Duty: Memoirs of a Secretary at War

Editorial reviews

Duty: Memoirs of a Secretary at War

Perhaps Duty is really a cri de coeur — a venting at the author's own inability to carry out what he sees as his personal duty: to get the U.S. policymaking machinery to care as much as he does about the lives of the men and women who carry out defense policy on the ground.

A book that provides a framework to help us make informed choices about war and peace.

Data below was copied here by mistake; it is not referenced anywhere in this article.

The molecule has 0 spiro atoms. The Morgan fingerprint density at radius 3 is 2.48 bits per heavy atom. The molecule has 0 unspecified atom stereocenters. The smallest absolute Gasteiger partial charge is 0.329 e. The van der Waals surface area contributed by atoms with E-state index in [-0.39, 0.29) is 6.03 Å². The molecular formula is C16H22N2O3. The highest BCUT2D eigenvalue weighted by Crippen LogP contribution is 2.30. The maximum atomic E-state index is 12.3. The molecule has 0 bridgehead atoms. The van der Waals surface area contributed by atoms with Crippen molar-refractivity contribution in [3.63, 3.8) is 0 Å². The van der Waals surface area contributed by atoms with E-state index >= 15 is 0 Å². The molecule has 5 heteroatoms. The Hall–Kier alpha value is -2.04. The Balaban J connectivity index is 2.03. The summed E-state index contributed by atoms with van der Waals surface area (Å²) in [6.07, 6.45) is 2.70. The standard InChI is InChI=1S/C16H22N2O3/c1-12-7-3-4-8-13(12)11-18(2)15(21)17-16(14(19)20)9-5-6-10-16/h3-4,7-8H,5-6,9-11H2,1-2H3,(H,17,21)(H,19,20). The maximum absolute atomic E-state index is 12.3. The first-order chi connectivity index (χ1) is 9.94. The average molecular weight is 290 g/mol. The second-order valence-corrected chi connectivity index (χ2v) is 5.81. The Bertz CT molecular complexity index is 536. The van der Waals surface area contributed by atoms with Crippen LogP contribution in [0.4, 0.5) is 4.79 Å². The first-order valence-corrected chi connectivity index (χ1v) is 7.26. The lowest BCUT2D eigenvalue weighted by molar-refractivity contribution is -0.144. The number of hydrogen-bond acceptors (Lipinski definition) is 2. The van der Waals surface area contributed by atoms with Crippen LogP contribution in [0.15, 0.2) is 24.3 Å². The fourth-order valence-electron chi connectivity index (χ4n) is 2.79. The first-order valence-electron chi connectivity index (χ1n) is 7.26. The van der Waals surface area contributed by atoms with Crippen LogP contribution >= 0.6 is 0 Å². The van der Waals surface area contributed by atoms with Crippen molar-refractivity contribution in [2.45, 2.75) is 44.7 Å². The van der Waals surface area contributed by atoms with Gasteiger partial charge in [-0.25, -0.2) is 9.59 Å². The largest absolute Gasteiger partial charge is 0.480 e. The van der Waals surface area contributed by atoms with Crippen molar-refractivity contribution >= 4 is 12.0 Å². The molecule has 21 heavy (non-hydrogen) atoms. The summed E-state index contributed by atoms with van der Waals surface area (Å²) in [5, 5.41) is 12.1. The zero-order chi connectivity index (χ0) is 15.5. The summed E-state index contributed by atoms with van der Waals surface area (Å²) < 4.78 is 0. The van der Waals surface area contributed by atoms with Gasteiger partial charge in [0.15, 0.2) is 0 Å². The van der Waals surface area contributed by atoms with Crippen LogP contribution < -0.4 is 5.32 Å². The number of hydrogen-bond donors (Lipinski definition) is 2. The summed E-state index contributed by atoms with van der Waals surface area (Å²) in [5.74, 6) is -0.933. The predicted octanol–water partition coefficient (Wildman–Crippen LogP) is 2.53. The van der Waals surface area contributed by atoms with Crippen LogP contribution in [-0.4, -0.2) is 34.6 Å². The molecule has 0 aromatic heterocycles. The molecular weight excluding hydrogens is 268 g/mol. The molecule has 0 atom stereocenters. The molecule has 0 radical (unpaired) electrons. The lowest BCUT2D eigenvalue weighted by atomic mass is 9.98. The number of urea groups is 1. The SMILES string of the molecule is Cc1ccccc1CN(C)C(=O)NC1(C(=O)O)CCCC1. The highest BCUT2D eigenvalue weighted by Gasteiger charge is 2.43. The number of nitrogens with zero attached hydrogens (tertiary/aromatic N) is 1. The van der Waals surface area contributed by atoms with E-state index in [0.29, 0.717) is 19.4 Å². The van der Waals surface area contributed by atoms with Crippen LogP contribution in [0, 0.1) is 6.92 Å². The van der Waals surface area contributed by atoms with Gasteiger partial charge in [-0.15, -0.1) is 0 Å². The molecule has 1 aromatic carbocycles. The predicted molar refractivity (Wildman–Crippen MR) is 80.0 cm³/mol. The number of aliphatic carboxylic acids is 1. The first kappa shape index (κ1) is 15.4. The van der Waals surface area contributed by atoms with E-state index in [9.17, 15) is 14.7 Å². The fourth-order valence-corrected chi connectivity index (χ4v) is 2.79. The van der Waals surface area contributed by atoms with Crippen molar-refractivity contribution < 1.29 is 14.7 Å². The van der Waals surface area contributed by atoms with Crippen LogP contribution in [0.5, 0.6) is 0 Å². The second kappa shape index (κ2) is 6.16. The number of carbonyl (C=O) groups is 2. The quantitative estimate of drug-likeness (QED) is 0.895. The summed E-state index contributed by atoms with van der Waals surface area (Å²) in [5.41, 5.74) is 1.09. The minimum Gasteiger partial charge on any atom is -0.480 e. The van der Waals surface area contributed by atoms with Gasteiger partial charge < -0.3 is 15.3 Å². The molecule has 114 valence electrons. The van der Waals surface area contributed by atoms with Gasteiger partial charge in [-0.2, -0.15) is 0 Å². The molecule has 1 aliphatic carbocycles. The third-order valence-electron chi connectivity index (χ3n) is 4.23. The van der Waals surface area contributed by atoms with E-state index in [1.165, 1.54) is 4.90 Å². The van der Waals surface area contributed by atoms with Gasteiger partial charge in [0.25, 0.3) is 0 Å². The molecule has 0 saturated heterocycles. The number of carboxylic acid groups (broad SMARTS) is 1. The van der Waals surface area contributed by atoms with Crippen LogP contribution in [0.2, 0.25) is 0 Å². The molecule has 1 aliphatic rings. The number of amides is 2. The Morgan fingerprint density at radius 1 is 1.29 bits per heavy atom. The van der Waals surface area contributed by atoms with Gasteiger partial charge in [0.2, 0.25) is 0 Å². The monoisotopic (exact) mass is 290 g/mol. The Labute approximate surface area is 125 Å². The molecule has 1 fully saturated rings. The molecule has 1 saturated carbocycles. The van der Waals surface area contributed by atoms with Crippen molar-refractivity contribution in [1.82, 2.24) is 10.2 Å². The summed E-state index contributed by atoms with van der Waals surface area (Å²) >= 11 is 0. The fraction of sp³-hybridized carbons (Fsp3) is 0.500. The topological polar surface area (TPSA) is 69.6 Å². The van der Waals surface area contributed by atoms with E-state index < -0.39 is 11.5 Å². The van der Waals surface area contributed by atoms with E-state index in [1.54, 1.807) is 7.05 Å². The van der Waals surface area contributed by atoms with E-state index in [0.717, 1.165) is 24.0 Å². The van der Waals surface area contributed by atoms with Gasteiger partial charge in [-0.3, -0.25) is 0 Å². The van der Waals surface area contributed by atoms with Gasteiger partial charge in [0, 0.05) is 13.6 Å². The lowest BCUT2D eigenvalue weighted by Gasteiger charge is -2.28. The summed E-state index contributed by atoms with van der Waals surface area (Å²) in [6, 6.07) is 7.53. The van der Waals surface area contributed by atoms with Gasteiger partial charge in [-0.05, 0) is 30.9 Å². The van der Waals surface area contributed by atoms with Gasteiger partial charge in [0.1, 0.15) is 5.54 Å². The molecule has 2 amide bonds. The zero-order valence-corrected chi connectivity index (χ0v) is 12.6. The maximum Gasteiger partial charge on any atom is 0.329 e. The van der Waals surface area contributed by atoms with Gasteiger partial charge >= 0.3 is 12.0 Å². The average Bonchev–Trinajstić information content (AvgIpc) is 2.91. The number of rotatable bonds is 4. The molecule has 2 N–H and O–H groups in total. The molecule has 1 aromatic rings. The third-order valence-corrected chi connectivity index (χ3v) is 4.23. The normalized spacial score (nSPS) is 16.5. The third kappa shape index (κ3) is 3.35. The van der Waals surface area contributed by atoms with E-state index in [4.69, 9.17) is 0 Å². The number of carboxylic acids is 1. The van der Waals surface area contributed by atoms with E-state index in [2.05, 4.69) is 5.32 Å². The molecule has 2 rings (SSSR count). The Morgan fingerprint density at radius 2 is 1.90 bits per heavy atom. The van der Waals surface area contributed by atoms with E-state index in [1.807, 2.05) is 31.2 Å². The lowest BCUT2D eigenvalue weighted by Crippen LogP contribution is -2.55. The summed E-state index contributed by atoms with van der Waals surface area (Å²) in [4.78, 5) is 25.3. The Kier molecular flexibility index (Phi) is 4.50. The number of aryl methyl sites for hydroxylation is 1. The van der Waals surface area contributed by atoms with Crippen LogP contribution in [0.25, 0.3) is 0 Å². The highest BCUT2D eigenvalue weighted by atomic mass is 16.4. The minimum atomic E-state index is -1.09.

A smart and plainspoken—if sometimes obviously self-serving—insider’s view of the military-industrial-governmental complex. Sure to spark plenty of discussion inside the Beltway.

Robert M. Gates gives us a forthright, impassioned, sometimes conflicted account of his four and a half years as defense secretary in his fascinating new memoir “Duty,” a book that is highly revealing about decision making in both the Obama and Bush White Houses.